What’s the first thing you do when meeting someone for the first time? I am betting that you immediately start to ask questions about them – you engage with them. You do this to find things you have in common with that person. When you find something you both have in common, you will both feel more at ease and comfortable communicating with each other. The exact same process occurs in online communities.
Never ignore an introduction
When someone introduces themselves in your online community, they are reaching out. They are reaching out to you and every single member of your community. They are taking a risk. If they are ignored, you might as well have told that member to get lost, to never come back and to tell their friends never to come to your community. I physically cringe when I come across online communities where members introduce themselves and receive no response. What a failure, and it’s so easily avoided.
An introduction is the beginning of a conversation, and the start of a relationship. You can’t have a community without conversations or relationships. It’s just not going to happen. You need to be involved in your online community. You need to reach out to your members, and you need to find out what you have in common.
‘But I don’t have anything in common with my members’
Rubbish. I developed and currently manage an online community for women. In case you didn’t know, I am a man. Does this mean I have nothing in common with my members? Not at all.
To encourage visitors to register and become members, my registration form is very short. I ask for:
That’s it. So if a member doesn’t give much away when they introduce themselves, how do I find potential things I have in common with them? Well, I also have a more comprehensive profile section (see my profile for an example) that members can fill out after they have registered. When new members join, their welcome email invites them to fill out their profile. I also personally welcome all new members via the private messaging system a day or two after they have joined (whether they have introduced themselves or not). If they haven’t filled out their profile or introduced themselves, I encourage them to do so.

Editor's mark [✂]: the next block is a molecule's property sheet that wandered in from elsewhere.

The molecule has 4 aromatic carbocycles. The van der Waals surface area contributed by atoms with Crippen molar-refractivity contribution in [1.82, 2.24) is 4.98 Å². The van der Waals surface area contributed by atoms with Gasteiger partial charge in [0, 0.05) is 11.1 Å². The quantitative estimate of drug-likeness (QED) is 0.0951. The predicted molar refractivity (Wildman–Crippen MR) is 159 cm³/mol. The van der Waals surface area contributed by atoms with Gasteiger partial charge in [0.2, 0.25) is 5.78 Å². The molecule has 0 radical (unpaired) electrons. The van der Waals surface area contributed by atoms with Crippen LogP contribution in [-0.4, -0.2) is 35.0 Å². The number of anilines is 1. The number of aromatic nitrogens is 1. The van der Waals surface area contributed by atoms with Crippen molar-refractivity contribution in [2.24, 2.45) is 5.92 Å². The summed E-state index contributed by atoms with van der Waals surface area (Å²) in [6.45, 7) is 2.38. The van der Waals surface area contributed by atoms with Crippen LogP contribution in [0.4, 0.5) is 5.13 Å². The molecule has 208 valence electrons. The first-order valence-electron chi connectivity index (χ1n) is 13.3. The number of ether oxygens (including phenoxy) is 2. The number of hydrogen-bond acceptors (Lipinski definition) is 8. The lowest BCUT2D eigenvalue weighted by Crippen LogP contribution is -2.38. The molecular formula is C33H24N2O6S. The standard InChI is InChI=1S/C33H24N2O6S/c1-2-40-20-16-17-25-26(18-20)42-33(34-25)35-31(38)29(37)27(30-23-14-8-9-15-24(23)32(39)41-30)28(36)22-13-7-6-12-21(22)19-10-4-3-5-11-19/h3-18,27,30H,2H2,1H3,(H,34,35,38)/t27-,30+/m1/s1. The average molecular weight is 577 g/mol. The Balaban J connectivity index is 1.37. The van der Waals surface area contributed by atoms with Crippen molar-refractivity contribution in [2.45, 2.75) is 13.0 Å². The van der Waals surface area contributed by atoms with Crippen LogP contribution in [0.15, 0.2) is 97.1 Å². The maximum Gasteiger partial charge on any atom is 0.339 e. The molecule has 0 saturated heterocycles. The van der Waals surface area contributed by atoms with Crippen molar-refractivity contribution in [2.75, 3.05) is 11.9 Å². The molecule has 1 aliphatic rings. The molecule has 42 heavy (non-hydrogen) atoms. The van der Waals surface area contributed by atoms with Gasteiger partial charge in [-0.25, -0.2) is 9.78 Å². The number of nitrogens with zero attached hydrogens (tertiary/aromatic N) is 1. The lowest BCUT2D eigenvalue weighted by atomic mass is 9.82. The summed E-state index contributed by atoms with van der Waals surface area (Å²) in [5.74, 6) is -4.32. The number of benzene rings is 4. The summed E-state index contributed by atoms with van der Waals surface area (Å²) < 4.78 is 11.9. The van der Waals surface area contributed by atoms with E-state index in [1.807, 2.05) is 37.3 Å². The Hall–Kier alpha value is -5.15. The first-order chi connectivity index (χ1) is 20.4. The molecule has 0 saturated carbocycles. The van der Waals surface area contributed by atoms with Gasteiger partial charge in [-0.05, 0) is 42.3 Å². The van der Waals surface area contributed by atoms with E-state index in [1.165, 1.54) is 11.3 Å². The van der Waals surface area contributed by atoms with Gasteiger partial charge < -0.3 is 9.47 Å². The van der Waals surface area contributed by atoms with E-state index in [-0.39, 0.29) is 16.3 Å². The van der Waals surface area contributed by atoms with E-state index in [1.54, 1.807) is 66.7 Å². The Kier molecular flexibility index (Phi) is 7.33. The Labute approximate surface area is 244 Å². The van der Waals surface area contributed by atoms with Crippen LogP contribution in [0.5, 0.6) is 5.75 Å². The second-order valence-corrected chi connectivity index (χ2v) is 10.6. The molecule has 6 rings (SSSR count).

You can find something you have in common with every single member of your community. If I find people that have decided to go to university as a mature student, I mention that I did the same. If someone loves reading horror books, I mention that I enjoy reading Graham Masterton. At the very least, if someone mentions they are from the UK I’ll tell them that’s where I am from (originally) and develop further conversation from there.
Initiate new relationships
Your online community shouldn’t revolve around you – it should revolve around your members. Yes, you need to be a visible presence and you need to know who your members are. You can use what you know about your members to initiate new relationships within your online community. Did a new member mention they enjoy stitching? Tell them that you know ‘Member X’ shares the same interest, and drop ‘Member X’ a message telling them about this new member. It could be the start of a beautiful relationship and your community will be all the better for it.
Find out what you have in common with your members. ‘I have nothing in common with them‘ is an excuse for being lazy. If you disagree, then perhaps you are either managing the wrong kind of online community, or aren’t cut out to be a community manager. Use what you have in common with your members to identify with them and make them feel more comfortable with you and your community. Match up their interests with those of other members and start introducing. You are an online matchmaker, after all.